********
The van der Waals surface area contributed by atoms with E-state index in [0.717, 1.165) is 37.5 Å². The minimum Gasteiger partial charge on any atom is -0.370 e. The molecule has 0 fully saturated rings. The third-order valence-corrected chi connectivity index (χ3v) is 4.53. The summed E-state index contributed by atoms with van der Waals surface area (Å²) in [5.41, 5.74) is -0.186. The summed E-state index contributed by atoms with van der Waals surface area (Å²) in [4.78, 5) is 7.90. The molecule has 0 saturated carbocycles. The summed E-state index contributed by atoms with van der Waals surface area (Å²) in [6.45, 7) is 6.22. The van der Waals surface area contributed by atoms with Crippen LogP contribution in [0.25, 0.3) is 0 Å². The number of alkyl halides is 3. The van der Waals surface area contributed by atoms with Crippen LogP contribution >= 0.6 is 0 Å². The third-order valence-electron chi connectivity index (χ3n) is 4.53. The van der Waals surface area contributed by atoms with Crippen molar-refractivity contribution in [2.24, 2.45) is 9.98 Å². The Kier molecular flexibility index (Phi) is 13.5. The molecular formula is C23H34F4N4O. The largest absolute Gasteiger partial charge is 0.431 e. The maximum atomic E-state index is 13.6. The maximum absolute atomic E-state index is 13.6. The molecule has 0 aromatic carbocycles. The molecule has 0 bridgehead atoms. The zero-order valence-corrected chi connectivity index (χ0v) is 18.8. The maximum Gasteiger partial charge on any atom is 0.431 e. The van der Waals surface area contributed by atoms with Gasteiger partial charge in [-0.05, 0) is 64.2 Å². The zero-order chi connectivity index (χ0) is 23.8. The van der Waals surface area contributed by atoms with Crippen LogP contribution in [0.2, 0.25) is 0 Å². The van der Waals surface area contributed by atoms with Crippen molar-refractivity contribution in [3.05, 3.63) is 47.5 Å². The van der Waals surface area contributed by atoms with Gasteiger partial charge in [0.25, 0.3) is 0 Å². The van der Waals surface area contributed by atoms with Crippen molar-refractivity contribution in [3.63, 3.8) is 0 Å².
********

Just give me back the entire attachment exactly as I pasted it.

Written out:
The van der Waals surface area contributed by atoms with E-state index in [0.717, 1.165) is 37.5 Å². The minimum Gasteiger partial charge on any atom is -0.370 e. The molecule has 0 fully saturated rings. The third-order valence-corrected chi connectivity index (χ3v) is 4.53. The summed E-state index contributed by atoms with van der Waals surface area (Å²) in [5.41, 5.74) is -0.186. The summed E-state index contributed by atoms with van der Waals surface area (Å²) in [4.78, 5) is 7.90. The molecule has 0 saturated carbocycles. The summed E-state index contributed by atoms with van der Waals surface area (Å²) in [6.45, 7) is 6.22. The van der Waals surface area contributed by atoms with Crippen LogP contribution in [0.25, 0.3) is 0 Å². The number of alkyl halides is 3. The van der Waals surface area contributed by atoms with Crippen LogP contribution >= 0.6 is 0 Å². The third-order valence-electron chi connectivity index (χ3n) is 4.53. The van der Waals surface area contributed by atoms with Crippen molar-refractivity contribution in [2.24, 2.45) is 9.98 Å². The Kier molecular flexibility index (Phi) is 13.5. The molecular formula is C23H34F4N4O. The largest absolute Gasteiger partial charge is 0.431 e. The maximum atomic E-state index is 13.6. The maximum absolute atomic E-state index is 13.6. The molecule has 0 aromatic carbocycles. The molecule has 0 bridgehead atoms. The zero-order valence-corrected chi connectivity index (χ0v) is 18.8. The maximum Gasteiger partial charge on any atom is 0.431 e. The van der Waals surface area contributed by atoms with Gasteiger partial charge in [-0.05, 0) is 64.2 Å². The zero-order chi connectivity index (χ0) is 23.8. The van der Waals surface area contributed by atoms with Crippen LogP contribution in [0.2, 0.25) is 0 Å². The van der Waals surface area contributed by atoms with Crippen molar-refractivity contribution in [3.05, 3.63) is 47.5 Å². The van der Waals surface area contributed by atoms with Gasteiger partial charge in [0.25, 0.3) is 0 Å². The van der Waals surface area contributed by atoms with Crippen molar-refractivity contribution in [3.63, 3.8) is 0 Å².